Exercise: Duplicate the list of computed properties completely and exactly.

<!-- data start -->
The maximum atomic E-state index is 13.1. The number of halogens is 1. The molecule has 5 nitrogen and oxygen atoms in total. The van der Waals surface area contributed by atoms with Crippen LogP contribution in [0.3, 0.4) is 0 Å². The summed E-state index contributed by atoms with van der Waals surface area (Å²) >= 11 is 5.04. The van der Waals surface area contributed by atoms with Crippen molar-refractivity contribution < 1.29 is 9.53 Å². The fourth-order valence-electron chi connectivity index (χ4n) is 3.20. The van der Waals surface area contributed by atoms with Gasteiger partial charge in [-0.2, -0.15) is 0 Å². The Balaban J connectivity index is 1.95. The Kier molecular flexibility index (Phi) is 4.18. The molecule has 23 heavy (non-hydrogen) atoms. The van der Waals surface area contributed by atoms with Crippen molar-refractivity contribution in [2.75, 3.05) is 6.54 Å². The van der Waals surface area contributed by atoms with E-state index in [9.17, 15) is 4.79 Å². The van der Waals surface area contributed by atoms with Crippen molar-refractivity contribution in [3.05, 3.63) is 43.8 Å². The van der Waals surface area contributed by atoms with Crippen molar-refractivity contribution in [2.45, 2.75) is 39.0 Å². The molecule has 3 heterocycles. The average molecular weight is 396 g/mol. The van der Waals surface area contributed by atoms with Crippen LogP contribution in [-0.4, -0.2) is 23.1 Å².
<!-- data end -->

The maximum atomic E-state index is 13.1. The number of halogens is 1. The molecule has 5 nitrogen and oxygen atoms in total. The van der Waals surface area contributed by atoms with Crippen LogP contribution in [0.3, 0.4) is 0 Å². The summed E-state index contributed by atoms with van der Waals surface area (Å²) >= 11 is 5.04. The van der Waals surface area contributed by atoms with Crippen molar-refractivity contribution < 1.29 is 9.53 Å². The fourth-order valence-electron chi connectivity index (χ4n) is 3.20. The van der Waals surface area contributed by atoms with Gasteiger partial charge in [-0.2, -0.15) is 0 Å². The Balaban J connectivity index is 1.95. The Kier molecular flexibility index (Phi) is 4.18. The molecule has 23 heavy (non-hydrogen) atoms. The van der Waals surface area contributed by atoms with Crippen molar-refractivity contribution in [2.75, 3.05) is 6.54 Å². The van der Waals surface area contributed by atoms with E-state index in [9.17, 15) is 4.79 Å². The van der Waals surface area contributed by atoms with Crippen molar-refractivity contribution in [3.05, 3.63) is 43.8 Å². The van der Waals surface area contributed by atoms with Crippen molar-refractivity contribution in [2.45, 2.75) is 39.0 Å². The molecule has 3 heterocycles. The average molecular weight is 396 g/mol. The van der Waals surface area contributed by atoms with Crippen LogP contribution in [-0.4, -0.2) is 23.1 Å².